Hog farms blamed for dirty rivers
SAN PEDRO CITY — Animal farms operating in Calabarzon (Cavite, Laguna, Batangas, Rizal and Quezon) have been identified by the environment department as a major contributor to the pollution of the region’s major waterways that drain into Laguna de Bay and Manila Bay.
The role of the livestock industry, particularly backyard hog raisers, in water pollution was again raised following a regionwide river cleanup led by the Department of Environment and Natural Resources (DENR) last week.
The DENR traced fecal coliform in the rivers, with the highest concentration found in the 18-kilometer Boso-Boso River that passes through Antipolo City and the towns of Rodriguez and San Mateo, all in Rizal province.
Water sampling in Boso-Boso showed that coliform level was highest midstream, near Antipolo City, at 270 million most probable number per 100 milliliters.
Following the March 1 river cleanup, Maria Paz Luna, DENR regional director, said the agency had identified at least four livestock farms, each “with 70,000 to 100,000 head,” in Rizal for inspection.
In January, the DENR in Calabarzon had issued notices of violation of the Clean Water Act (Republic Act No. 9275) to 210 livestock farms in Batangas province. These farms either allowed animal waste to flow directly into the water or lacked waste treatment facilities.
A group of livestock farmers, however, has asked the national government for some leniency in shutting down animal farms that failed to comply with proper waste disposal.
“We don’t deny that, somehow, livestock production contributes to pollution … but we have to understand that this is a livelihood,” Rep. Rico Geron, who represents the party-list Agricultural Sector Alliance of the Philippines (Agap), said in a telephone interview on Wednesday.
Geron said that given the dipping market price of local meat, as a result of the importation of agricultural products, hog raisers were forced to “prioritize making ends meet over waste management.”
“We support [environmental initiatives], but all we ask is to give [hog raisers] time to improve [their facilities] and comply [with the policies],” said former Agap Rep. Nicanor Briones, in a separate interview.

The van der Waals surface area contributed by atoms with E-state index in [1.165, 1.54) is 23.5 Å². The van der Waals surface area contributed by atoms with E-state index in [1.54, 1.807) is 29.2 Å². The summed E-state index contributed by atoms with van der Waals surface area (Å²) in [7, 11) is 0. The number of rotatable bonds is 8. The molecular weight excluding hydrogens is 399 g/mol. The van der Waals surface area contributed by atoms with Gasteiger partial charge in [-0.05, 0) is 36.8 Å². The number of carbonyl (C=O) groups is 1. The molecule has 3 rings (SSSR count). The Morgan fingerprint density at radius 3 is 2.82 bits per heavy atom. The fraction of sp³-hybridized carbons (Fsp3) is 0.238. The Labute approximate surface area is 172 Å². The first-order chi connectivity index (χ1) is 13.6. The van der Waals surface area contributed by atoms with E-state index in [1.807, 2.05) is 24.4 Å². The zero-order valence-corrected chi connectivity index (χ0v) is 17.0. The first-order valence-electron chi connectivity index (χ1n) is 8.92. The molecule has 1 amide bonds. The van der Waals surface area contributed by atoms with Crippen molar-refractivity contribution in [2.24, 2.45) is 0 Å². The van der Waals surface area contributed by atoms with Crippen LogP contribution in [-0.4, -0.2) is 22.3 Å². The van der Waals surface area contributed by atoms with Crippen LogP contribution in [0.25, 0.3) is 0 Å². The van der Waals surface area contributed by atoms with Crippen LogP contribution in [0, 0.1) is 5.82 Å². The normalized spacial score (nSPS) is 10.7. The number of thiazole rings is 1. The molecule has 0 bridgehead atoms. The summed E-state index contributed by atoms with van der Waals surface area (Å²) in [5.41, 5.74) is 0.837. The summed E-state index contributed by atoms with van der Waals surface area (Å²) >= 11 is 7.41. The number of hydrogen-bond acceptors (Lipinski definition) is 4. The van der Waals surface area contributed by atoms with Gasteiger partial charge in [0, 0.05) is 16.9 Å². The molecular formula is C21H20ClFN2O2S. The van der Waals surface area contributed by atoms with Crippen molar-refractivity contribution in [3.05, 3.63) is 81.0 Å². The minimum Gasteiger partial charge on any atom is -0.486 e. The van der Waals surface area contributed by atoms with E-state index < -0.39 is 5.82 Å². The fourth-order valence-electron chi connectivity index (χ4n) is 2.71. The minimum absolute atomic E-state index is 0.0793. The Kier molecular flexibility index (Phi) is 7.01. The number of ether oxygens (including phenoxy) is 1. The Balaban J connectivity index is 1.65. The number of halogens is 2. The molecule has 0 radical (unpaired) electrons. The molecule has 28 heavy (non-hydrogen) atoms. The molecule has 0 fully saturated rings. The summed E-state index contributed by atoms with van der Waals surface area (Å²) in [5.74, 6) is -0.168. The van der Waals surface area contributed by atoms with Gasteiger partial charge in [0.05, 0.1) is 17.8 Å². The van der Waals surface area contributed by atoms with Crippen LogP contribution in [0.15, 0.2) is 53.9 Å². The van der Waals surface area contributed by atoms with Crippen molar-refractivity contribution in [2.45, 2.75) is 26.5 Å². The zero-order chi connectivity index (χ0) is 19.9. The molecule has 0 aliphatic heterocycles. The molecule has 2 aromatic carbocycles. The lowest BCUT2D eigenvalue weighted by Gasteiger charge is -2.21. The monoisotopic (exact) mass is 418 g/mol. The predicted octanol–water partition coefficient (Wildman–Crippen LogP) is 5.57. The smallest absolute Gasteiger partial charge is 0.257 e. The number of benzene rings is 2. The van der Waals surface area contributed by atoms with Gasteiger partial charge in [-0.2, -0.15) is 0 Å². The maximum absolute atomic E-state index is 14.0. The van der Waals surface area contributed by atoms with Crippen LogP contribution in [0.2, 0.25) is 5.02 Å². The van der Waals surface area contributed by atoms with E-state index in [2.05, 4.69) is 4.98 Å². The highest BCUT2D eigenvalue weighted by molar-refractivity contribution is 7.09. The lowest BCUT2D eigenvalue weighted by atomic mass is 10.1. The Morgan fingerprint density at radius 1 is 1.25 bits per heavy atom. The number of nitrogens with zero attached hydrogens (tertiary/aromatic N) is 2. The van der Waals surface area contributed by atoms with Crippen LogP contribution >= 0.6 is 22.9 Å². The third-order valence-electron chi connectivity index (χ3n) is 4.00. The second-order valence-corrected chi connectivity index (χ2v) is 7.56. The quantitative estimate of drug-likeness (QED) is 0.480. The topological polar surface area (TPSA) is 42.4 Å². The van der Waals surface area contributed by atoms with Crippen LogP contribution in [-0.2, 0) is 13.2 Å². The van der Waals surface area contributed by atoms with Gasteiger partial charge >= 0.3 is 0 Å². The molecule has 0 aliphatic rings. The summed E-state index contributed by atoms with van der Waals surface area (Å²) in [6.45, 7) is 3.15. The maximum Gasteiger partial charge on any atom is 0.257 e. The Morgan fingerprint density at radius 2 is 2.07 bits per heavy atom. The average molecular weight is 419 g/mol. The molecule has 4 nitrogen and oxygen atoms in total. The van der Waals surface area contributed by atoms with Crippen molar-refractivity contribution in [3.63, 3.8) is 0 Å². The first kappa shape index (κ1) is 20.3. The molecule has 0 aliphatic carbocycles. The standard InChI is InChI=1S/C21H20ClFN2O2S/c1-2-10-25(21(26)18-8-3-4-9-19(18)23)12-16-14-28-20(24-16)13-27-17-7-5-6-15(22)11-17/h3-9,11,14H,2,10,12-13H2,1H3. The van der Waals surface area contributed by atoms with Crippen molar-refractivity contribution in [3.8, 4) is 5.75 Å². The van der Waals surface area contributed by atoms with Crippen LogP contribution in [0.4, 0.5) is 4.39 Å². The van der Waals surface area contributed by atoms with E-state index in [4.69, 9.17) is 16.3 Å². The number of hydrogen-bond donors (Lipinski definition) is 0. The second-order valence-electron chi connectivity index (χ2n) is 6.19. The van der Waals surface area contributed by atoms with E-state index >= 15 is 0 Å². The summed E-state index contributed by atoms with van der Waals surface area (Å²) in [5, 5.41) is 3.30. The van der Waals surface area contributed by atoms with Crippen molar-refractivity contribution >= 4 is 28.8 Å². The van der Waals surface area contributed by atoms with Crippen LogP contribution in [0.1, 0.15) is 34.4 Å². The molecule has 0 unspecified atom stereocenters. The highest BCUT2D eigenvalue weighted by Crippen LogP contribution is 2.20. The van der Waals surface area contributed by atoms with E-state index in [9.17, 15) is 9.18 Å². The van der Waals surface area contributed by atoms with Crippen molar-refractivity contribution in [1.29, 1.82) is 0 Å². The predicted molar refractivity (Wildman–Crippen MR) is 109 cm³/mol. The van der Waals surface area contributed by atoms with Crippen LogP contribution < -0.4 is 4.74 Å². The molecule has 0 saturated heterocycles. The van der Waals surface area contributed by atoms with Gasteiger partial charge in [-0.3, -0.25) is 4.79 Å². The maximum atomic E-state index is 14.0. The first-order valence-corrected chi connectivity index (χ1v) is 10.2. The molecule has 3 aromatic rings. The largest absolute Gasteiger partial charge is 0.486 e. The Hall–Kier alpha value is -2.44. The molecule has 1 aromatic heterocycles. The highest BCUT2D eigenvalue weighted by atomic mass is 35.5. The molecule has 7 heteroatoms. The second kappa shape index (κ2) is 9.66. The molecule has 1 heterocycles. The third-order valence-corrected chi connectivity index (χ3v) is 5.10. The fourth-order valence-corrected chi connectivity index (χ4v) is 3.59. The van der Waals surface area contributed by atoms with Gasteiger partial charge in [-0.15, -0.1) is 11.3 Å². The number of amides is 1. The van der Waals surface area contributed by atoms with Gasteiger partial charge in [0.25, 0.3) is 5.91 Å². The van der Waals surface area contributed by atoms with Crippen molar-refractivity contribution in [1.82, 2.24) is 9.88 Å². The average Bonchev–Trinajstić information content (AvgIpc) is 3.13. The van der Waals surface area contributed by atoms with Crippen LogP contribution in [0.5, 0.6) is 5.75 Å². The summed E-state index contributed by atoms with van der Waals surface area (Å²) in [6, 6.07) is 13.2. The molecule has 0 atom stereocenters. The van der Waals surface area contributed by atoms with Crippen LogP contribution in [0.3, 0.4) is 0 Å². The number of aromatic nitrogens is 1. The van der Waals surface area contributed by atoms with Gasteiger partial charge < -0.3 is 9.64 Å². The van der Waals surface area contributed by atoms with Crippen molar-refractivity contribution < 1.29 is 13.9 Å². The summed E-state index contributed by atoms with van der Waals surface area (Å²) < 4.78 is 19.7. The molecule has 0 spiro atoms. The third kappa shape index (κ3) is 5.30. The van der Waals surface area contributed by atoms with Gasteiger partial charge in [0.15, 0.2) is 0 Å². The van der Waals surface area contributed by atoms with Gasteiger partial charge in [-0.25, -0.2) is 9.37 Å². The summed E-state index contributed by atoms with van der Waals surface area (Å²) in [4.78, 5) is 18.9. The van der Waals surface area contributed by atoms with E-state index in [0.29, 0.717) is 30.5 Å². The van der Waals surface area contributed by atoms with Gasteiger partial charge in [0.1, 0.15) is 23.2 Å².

According to Agap, the P200-billion hog industry supplies 90 to 95 percent of meat for the local market. About 70 percent of livestock farms are also backyard piggeries, each with just five to 100 animals.
Geron said it had been a practice for backyard raisers to put up farms along creeks and rivers as a “convenient” means to dispose animal waste.
“The level of awareness (on waste management) is not that high. To make (environmental rehabilitation sustainable), it has to be a multisectoral approach. Don’t rush things and provide some assistance (to hog raisers),” Geron added.
Aside from Boso-Boso, volunteers cleaned up parts of Zapote River in Cavite province, San Cristobal River in Laguna province, San Juan River in Batangas province, and Iyam-Dumacaa River in Quezon province.
More than 700 sacks of trash were collected, including used diapers, plastic food cups, cigarette butts and even dead animals.
The five river systems drain into the Laguna Lake and eventually into Manila Bay, whose rehabilitation by the government kicked off in January.
The regional Environmental Management Bureau said sanitary landfills in Calabarzon could not accommodate the large volumes of waste.
Ann Hazel Javier, spokesperson for the DENR Calabarzon, said 36 sanitary landfills were operating in the region but only 13 followed DENR standards.
Javier said these landfills had failed in collecting all of the region’s solid waste. “We continue to monitor (these landfills) as we are to issue notices of violation to noncompliant [facilities],” she said.
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